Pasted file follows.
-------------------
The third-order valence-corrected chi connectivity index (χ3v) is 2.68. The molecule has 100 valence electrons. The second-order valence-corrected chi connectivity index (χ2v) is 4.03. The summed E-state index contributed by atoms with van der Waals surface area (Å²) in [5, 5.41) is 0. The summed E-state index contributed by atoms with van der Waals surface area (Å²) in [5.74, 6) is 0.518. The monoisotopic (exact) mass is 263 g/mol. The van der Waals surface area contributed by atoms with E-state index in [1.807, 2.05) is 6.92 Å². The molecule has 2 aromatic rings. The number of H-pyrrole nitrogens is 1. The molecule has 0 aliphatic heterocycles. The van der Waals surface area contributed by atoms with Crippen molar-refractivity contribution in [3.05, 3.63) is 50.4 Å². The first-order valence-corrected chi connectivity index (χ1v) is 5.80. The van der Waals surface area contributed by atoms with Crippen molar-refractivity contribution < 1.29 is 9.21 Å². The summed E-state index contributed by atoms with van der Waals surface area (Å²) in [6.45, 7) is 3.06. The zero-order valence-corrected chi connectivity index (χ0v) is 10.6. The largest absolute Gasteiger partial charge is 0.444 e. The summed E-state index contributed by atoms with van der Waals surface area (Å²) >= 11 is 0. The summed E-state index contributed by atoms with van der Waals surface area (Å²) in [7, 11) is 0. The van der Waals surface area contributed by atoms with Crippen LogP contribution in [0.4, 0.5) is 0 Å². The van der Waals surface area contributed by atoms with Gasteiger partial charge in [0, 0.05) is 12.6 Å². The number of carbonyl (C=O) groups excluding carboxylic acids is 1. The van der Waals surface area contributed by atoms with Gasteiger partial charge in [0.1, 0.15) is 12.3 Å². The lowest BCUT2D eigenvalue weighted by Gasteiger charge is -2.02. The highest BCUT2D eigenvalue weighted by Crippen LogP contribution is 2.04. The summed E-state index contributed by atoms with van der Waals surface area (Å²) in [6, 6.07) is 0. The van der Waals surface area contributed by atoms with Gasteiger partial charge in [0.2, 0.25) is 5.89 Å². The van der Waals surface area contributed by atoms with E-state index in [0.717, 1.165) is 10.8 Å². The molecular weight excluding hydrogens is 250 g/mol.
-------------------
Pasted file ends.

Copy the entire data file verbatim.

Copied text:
The third-order valence-corrected chi connectivity index (χ3v) is 2.68. The molecule has 100 valence electrons. The second-order valence-corrected chi connectivity index (χ2v) is 4.03. The summed E-state index contributed by atoms with van der Waals surface area (Å²) in [5, 5.41) is 0. The summed E-state index contributed by atoms with van der Waals surface area (Å²) in [5.74, 6) is 0.518. The monoisotopic (exact) mass is 263 g/mol. The van der Waals surface area contributed by atoms with E-state index in [1.807, 2.05) is 6.92 Å². The molecule has 2 aromatic rings. The number of H-pyrrole nitrogens is 1. The molecule has 0 aliphatic heterocycles. The van der Waals surface area contributed by atoms with Crippen molar-refractivity contribution in [3.05, 3.63) is 50.4 Å². The first-order valence-corrected chi connectivity index (χ1v) is 5.80. The van der Waals surface area contributed by atoms with Crippen molar-refractivity contribution < 1.29 is 9.21 Å². The summed E-state index contributed by atoms with van der Waals surface area (Å²) in [6.45, 7) is 3.06. The zero-order valence-corrected chi connectivity index (χ0v) is 10.6. The largest absolute Gasteiger partial charge is 0.444 e. The summed E-state index contributed by atoms with van der Waals surface area (Å²) >= 11 is 0. The summed E-state index contributed by atoms with van der Waals surface area (Å²) in [7, 11) is 0. The van der Waals surface area contributed by atoms with Crippen LogP contribution in [0.4, 0.5) is 0 Å². The van der Waals surface area contributed by atoms with Gasteiger partial charge in [0, 0.05) is 12.6 Å². The number of carbonyl (C=O) groups excluding carboxylic acids is 1. The van der Waals surface area contributed by atoms with Gasteiger partial charge in [0.1, 0.15) is 12.3 Å². The lowest BCUT2D eigenvalue weighted by Gasteiger charge is -2.02. The highest BCUT2D eigenvalue weighted by Crippen LogP contribution is 2.04. The summed E-state index contributed by atoms with van der Waals surface area (Å²) in [6, 6.07) is 0. The van der Waals surface area contributed by atoms with Gasteiger partial charge in [0.2, 0.25) is 5.89 Å². The van der Waals surface area contributed by atoms with E-state index in [0.717, 1.165) is 10.8 Å². The molecular weight excluding hydrogens is 250 g/mol.